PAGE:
As she thought of the morgy-broth murmuring on top of the range, the star-gazy pie growing golden in the oven, Mowzer began to purr.’
When we read a good story the experience is powerfully creative. The reader or listener is called on to process the text as it unfolds, not only to make sense of the chunks of language as they are read, or heard, but also to place the story, and all it consists of, on his/her personal map of experience. In the case of The Mousehole Cat much of what is encountered – the setting, the linguistic constructions, the literary conventions, the imagery, the vocabulary – will be new to the listener and will mean that the map has to be extended or re-drawn. One commentator, Michael Benton, has investigated the way in which the operations of the imagination come about:
`If the reading experience is an amalgam of individual associations and memories mingling with more precisely traceable reactions provoked by the text, how does the infinite variety of this world manifest itself? The commonest answer, but not the only one, is by way of mental imagery – pictures which form in the reader’s head.’
What are these pictures that crowd into the mind’s eye, and of what use are they to us in our daily lives? Are they passive, evanescent phenomena or something much more crucial to our status as human beings? Dr David Weeks, neuro-psychologist at the Royal Hospital in Edinburgh, believes that visual imagery is absolutely essential to the creative process, and that each image is capable of working on other abstract ideas to form new concepts. If David Weeks is right, then what he describes is the mainspring of all human capacities – the ability to think, consider and re-shape ideas; the power to build up those notions and categories we call concepts; the talent, in fact, to handle symbols. How well Alan Garner fuels such activities in his marvellously crafted The Stone Book Quartet. Here is Mary climbing the spire of the village church:
`Mary hitched her frock and put the knot of the baggin cloth between her teeth and climbed the first ladder.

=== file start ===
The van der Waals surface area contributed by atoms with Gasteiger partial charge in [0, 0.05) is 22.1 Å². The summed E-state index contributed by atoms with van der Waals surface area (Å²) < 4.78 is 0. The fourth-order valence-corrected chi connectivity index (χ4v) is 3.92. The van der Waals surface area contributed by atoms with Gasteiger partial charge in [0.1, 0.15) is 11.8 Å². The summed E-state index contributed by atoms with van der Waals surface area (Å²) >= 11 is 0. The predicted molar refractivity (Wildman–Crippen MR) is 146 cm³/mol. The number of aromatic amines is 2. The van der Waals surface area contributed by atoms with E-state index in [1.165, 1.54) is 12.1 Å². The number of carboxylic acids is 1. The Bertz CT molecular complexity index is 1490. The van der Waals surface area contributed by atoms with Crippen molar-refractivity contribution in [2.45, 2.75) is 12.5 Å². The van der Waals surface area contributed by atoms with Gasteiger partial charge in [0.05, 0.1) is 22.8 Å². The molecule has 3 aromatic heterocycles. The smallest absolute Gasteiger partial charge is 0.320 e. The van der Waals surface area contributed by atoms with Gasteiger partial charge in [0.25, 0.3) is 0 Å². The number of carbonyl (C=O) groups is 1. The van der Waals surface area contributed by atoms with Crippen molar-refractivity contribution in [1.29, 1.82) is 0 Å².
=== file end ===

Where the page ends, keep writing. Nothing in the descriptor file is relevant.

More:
The ladders were spiked and roped, but the beginning of the steeple was square, a straight drop, and the ladders clattered on the side. She didn’t like that.
“Keep fast hold of that tea!” she heard Father call, but she didn’t lift her head, and she didn’t look down.
Up she went. It felt worse than a rock because it was so straight and it had been made. Father had made parts of it. She knew the pattern of his combing hammer on the sandstone.
Up she went.
“Watch when you change to the spire!” Father’s voice sounded nearer.
At the spire, the pitch of the ladders was against the stone, and Mary had to step sideways to change. The ladders were firmer, but she began to feel a breeze. She heard an engine get up steam on the railway. The baggin cloth kept her mouth wet, but it felt dry.
The spire narrowed. There were sides to it. She saw the shallow corners begin. Up and up. Tac, tac, tac, tac, above her head. The spire narrowed. Now she couldn’t stop the blue sky from showing at the sides. Then land. Far away.
Mary felt her hands close on the rungs, and her wrists go stiff.
Tac, tac, tac, tac. She climbed to the hammer. The spire was thin. Father was not working, but giving her a rhythm. They sky was now inside the ladder. The ladder was broader than the spire.
Father’s hand took the baggin cloth out of Mary’s mouth, and his other hand steadied her as she came up through the platform.
The platform was made of good planks, and Father had lashed them, but it moved. Mary didn’t like the gaps between. She put her arms around the spire.
“That was a bonny climb,” said Father.
“I do hope the next baby’s a lad, ” said Mary.’
What happened to you as a reader, when you went with Mary up the ladders to the platform at the top of the spire? What kind of pictures did you make inside your head? What sort of experiences, attitudes, emotions did the reading nudge into life? And where were you as you allowed the power of the tale to exercise its magic? You entered, I believe, like Sally Abbott, the phantom world of story, and what was real and believable for those few minutes was `the adventure flickering on the wall of the brain’.